The second set was fairly uncomplicated and Pospisil is now in his fifth main draw in a row at the BNP Paribas Open. He lost in the third round of qualifying in his first two tries, in the first round in 2014 (Mikhail Kukushkin) defeated Kukushkin in 2015 before losing to Andy Murray, beat Jared Donaldson and lost to Gilles Simon in 2016 and then last year qualified and beat Yen-Hsun Lu and world No. 1 Murray before losing on a punishingly hot day 6-7(4), 6-3, 7-5 to Dusan Lajovic.

Wednesday was a rare lightly-clouded day in Indian Wells but Friday, when Pospisil will face Auger-Aliassime, is supposed to be sunny and 30 degrees.

It was very pleasant in the shaded conditions on Stadium 4 when Polansky stepped out mid-afternoon for his second-round qualifying match against talented Matteo Berrettini.

The match went reasonably smoothly from the beginning for Polansky against the 21-year-old Italian. He broke serve to 4-3 in the opening set and a frustrated Berrettini smacked a ball onto the court and got a warning for ball abuse. Polansky broke again to close out the set 6-3.

The No. 108-ranked Italian then took a bathroom break and broke serve in the first game of the second set before running away with it.

A talented player with an ability to serve well, volley opportunistically and …try too many drop shots, Berrettini is also eminently combustible. In the third set, Polansky hunkered down, played a steady, relatively error-free game from the baseline and regained control against the temperamental 21-year-old to finish off a 6-3, 1-6, 6-3 victory. He has now reached the main draw in Indian Wells for the third time in his career – although he has yet to win a match.

He will try to do that on Friday when he plays No. 81-ranked Marius Copil of Romania in the fourth match on Stadium 5.

When asked about the first game of what turned out to be a one-sided second set against Berrettini, Polansky said, “I saved a couple of break points and I think I lost two pretty high quality points that I should have won but he came up with shots that were too good. The second break was another kind of close game with a couple of sloppy errors and the third, I didn’t think realistically I was going to come back in that set.

“He’s a tough guy to play – tricky – you never know what he’s going to do and he gets to a lot of balls for a big (6-foot-4) guy.”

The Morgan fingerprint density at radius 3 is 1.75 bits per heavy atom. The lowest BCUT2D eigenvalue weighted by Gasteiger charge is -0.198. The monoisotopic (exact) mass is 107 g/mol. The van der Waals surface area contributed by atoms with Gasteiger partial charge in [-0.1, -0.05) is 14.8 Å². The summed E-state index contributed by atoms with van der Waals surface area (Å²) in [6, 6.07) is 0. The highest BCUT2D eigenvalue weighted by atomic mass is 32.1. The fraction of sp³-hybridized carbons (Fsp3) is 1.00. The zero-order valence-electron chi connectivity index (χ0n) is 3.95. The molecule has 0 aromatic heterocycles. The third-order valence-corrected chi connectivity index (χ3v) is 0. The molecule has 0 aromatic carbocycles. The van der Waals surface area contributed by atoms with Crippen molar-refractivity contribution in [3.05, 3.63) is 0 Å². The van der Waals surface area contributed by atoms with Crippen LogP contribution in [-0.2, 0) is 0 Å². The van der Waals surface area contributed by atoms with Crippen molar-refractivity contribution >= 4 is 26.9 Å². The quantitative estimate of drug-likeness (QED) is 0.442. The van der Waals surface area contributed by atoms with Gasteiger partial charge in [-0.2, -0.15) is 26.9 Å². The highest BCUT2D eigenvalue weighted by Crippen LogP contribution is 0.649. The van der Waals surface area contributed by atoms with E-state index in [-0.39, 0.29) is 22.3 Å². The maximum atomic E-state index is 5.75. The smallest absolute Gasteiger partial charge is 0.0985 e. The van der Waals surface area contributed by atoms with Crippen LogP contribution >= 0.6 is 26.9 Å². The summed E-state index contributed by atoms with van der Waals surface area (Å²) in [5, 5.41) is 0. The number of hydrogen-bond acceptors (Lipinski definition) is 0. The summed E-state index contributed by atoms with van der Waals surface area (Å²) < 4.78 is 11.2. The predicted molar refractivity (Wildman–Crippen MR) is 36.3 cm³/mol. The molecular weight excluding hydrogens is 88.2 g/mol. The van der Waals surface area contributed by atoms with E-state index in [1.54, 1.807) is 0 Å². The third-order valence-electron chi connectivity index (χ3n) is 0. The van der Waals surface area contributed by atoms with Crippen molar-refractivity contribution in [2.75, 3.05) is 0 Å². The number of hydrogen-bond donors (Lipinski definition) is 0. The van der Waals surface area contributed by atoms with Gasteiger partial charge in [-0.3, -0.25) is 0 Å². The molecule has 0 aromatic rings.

Polansky said he wanted to start the third set strong and he did – breaking serve in the third game and riding it out to a win in two hours and four minutes in what he summed up as “a good match overall.”

Asked about playing a temperamental opponent like Berrettini, he said, “I was surprised. He was getting angry on points that weren’t super crucial. It’s actually good for me obviously but you never know because he can pop a serve anytime he wants and his backhand slice is extremely tricky – it seemed like it was going to clip the tape every time.”

About being in the main draw, Polansky said, “it feels really good. It’s always nice qualifying for big events like this. Maybe I can win some rounds here this year. I’m feeling really good about my game so we’ll see.”

That was before the qualifiers were put in their slots in the main draw, but when Polansky was asked about possibility of playing another Canadian, his reaction was, “I think it would be really cool actually – an all-Canadian match-up. It might be on one of the stadium courts. I think that would be fun.”

That was mid-afternoon, little did anyone know then that by early evening a couple of all-Canadian main-draw match-ups had materialized. It will now be intriguing to see just how “fun” they turn out to be.


Photo by: Mauricio Paiz

Denis Shapovalov will play No. 106-ranked Ricardas Berankis in his opening-round match on Stadium 2 at the BNP Paribas Open on Thursday. It’s the fourth match after an 11 a.m. (2 p.m. ET in Canada) start and should be played late afternoon/early evening.

It’s the first meeting between the 18-year-old from Richmond Hill, Ont., and the 27-year-old Lithuanian.

Indian Wells is Shapovalov’s fifth ATP Masters event – he has been 5-2 at the Rogers Cup tournaments in Toronto and Montreal the past two years but lost first round at the Shanghai Masters (Viktor Troicki) and the Paris Masters (Julien Benneteau) last fall.

The 27-year-old Berankis reached highest ranking, No. 50, in May, 2016. He has only played Indian Wells twice, winning a round in the main draw in 2011 and losing 6-1, 6-2 to Vasek Pospisil in the second round of qualifying in 2013.


Photo by: Mauricio Paiz

Genie Bouchard played her first match since the week after the Australian Open – and since the settlement of her two-and-a-half year old lawsuit against the United States Tennis Association – on Wednesday and it was not a good performance as she as beaten 6-3, 6-4 by No. 100-ranked Sachia Vickery of the U.S.